Wednesday, April 1, 2015


Like everyone else, I have issues. I am not perfect. I am beautifully, uniquely, and infuriatingly flawed. Of course I've always known this about myself, but marriage tends to act as a mirror that points out even the most minuscule imperfections. The last two years have been amazing, and I love being married to Jake; but sometimes it's not so fun to be forced to face those areas where I need improvement. There are some aspects of my character that I will never be able to change, no matter how much I try. Perfection is not the goal I want to reach; I just want to attempt some upkeep on my less-than lovable qualities.

One in particular that I've decided to focus on at the moment is my confidence. This is a much broader area than I originally thought. Several minor flaws exist under the umbrella of low self-confidence and self-worth. There's the constant need for approval, the nagging questions of whether or not I am good enough at my job, as a wife, as a friend, the refusal to admit when I've screwed up because I can't handle seeing myself that way, the long-held grudges, the regret, the feeling of defeat, the constantly changing opinions based on who I'm talking to, the red-tinged tunnel vision of fury and disappointment when I feel like someone has hurt me...Not the least of these is the tendency to constantly seek approval for my decisions and to second guess myself too often. There have been times when I've asked for help and I didn't get the response I wanted, so I got discouraged because I didn't think I was capable of handling things on my own. I am incredibly blessed because I have an amazing support system in my husband and my family, but everyone has been let down by friends or even by themselves before. 

I think part of my problem is that I care entirely too much about most things. I want everything to be just so, and in my head I have a very specific picture of how that looks. I am relatively decent at handling situations when they don't work out exactly the way I pictured, but I tend to be harder on myself with decisions later. When people let me down I take it pretty hard. My husband is the opposite. He is always sure of himself and of his decisions, he doesn't even bat an eye when someone lets him down (even if I'm angry enough to plow them over with a steamroller. . .and still would given the opportunity), and he bounces back from everything so quickly. We are each at the opposite extreme. I hold grudges and once I've been burned by you I don't typically give you an opportunity to do it again. I shut down and shut you out; sometimes not out of my life but out of my heart. I have a hard time letting go.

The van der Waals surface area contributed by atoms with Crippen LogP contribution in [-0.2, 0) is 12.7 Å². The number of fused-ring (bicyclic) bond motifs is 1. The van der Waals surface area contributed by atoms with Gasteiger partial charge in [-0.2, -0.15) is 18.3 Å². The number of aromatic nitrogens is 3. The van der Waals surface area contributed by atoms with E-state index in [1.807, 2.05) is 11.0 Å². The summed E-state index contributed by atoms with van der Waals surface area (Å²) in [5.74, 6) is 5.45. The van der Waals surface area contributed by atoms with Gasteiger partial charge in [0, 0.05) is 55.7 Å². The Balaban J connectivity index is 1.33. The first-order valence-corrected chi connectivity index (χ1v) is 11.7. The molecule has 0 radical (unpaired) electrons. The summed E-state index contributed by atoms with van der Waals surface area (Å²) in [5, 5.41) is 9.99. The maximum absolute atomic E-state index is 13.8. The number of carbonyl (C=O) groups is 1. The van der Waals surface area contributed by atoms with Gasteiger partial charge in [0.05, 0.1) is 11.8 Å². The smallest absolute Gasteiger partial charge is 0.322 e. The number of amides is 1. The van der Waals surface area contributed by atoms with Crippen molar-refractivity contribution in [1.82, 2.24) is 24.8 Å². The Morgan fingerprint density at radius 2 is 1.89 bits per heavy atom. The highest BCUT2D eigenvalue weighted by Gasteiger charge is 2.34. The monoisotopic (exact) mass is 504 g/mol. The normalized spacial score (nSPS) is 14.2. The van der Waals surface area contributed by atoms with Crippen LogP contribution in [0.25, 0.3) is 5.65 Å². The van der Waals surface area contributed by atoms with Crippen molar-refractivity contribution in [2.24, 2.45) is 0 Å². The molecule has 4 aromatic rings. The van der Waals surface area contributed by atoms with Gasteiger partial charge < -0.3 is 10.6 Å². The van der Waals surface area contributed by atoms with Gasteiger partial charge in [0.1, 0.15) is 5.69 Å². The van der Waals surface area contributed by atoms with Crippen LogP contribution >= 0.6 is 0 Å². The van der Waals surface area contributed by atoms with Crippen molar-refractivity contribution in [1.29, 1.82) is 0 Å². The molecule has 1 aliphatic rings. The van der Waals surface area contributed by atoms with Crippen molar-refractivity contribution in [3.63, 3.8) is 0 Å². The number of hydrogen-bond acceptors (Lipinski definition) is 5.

I don't like admitting when I've screwed up because that would mean dealing with the fact that there is something wrong with me; that I didn't do something right. It's hard for me to recover from that. It seems like stubbornness and pride would stem from the problem of over-confidence, but for me I think it comes from the fear of having to admit to myself that I've done something wrong. I am so afraid of feeling guilty or bad about myself that I don't like saying "I'm sorry." I'm afraid it somehow devalues me, which I know is completely ridiculous, but that doesn't keep me from thinking that way.

I want to be able to recognize my own value, instead of needing confirmation from everyone else. I want to be sure of my decisions and actions. I don't want to be easily swayed by other's opinions. I want to be confident on my own, and not because someone has expressed gratitude for something I've done or complimented me. I don't want to need that verbal recognition. I want to take ownership of my actions and have enough self-assurance to recognize that my mistakes don't lower my worth. As much as it pains me to admit, I want to be a little bit more like my husband in this regard. It isn't fair to Jake if I am continually needing reassurance from him for everything from what I'm wearing, to whether or not I said the right thing in this or that situation, to how to handle a conflict with a friend or family member. It's not fair for him if I am wishy-washy with my decisions based on who I've spoken to that day. It's not fair for him if I can't ever tell him I'm sorry. I know I need and deserve his support, and I know he will always give it to me, but he should never be held responsible for the way I view myself. It all goes back to what they teach middle school age girls in Sunday school. . .find your worth in Christ, not in what others think of you. 

Jake is wonderful, amazing, incredible. . .he is everything I could have asked for in a husband and more. But it is completely unfair for me to expect him to fulfill a desire in my heart that only Christ can fill. Really that's what it all boils down to. He, like me and everyone else, is also imperfect. I have to remember that I am a Child of the King; that although I am unworthy I am still saved by grace through faith. I won't get everything right, but that doesn't mean I can't be confident in myself and my decisions. Most women struggle with confidence, so I know I'm not alone. I like to think that I put on a better front than others, but I'm not sure if that's something to be proud of. I'm trying to focus on this aspect of my character because I believe so much else stems from it. 

I need to fall in love with Jesus over and over again every day. I need to remind myself every day of how much he loves me and of the fact that he believed I was worth the sacrifice of his life. 

No comments:

Post a Comment